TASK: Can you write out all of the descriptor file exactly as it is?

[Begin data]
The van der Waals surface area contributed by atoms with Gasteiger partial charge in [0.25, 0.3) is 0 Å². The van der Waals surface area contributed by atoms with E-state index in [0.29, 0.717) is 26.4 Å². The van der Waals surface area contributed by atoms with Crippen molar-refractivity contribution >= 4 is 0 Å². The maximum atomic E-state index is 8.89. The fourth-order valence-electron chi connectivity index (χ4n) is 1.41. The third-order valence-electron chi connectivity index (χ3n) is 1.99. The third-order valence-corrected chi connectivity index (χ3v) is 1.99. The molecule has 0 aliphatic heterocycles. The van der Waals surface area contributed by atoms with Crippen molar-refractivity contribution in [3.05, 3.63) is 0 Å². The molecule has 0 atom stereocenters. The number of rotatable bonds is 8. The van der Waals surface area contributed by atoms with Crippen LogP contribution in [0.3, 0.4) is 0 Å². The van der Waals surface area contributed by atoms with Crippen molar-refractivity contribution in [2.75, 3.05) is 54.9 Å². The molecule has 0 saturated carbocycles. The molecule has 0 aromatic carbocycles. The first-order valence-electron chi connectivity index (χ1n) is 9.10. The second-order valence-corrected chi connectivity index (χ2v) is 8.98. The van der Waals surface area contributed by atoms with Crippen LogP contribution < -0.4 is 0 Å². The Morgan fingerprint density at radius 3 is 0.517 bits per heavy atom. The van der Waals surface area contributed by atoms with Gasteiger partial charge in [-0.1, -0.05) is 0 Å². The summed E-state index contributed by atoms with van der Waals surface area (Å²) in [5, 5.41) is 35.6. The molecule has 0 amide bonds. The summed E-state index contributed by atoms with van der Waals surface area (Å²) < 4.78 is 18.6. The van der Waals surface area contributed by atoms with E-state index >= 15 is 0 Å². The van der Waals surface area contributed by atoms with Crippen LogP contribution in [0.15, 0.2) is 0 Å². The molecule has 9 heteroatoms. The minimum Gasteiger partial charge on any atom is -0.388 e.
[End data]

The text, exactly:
The van der Waals surface area contributed by atoms with Gasteiger partial charge in [0.25, 0.3) is 0 Å². The van der Waals surface area contributed by atoms with E-state index in [0.29, 0.717) is 26.4 Å². The van der Waals surface area contributed by atoms with Crippen molar-refractivity contribution >= 4 is 0 Å². The maximum atomic E-state index is 8.89. The fourth-order valence-electron chi connectivity index (χ4n) is 1.41. The third-order valence-electron chi connectivity index (χ3n) is 1.99. The third-order valence-corrected chi connectivity index (χ3v) is 1.99. The molecule has 0 aliphatic heterocycles. The van der Waals surface area contributed by atoms with Crippen molar-refractivity contribution in [3.05, 3.63) is 0 Å². The molecule has 0 atom stereocenters. The number of rotatable bonds is 8. The van der Waals surface area contributed by atoms with Crippen LogP contribution in [0.3, 0.4) is 0 Å². The van der Waals surface area contributed by atoms with Crippen molar-refractivity contribution in [2.75, 3.05) is 54.9 Å². The molecule has 0 saturated carbocycles. The molecule has 0 aromatic carbocycles. The first-order valence-electron chi connectivity index (χ1n) is 9.10. The second-order valence-corrected chi connectivity index (χ2v) is 8.98. The van der Waals surface area contributed by atoms with Crippen LogP contribution < -0.4 is 0 Å². The Morgan fingerprint density at radius 3 is 0.517 bits per heavy atom. The van der Waals surface area contributed by atoms with Gasteiger partial charge in [-0.1, -0.05) is 0 Å². The summed E-state index contributed by atoms with van der Waals surface area (Å²) in [5, 5.41) is 35.6. The molecule has 0 amide bonds. The summed E-state index contributed by atoms with van der Waals surface area (Å²) < 4.78 is 18.6. The van der Waals surface area contributed by atoms with E-state index >= 15 is 0 Å². The van der Waals surface area contributed by atoms with Crippen LogP contribution in [0.15, 0.2) is 0 Å². The molecule has 9 heteroatoms. The minimum Gasteiger partial charge on any atom is -0.388 e.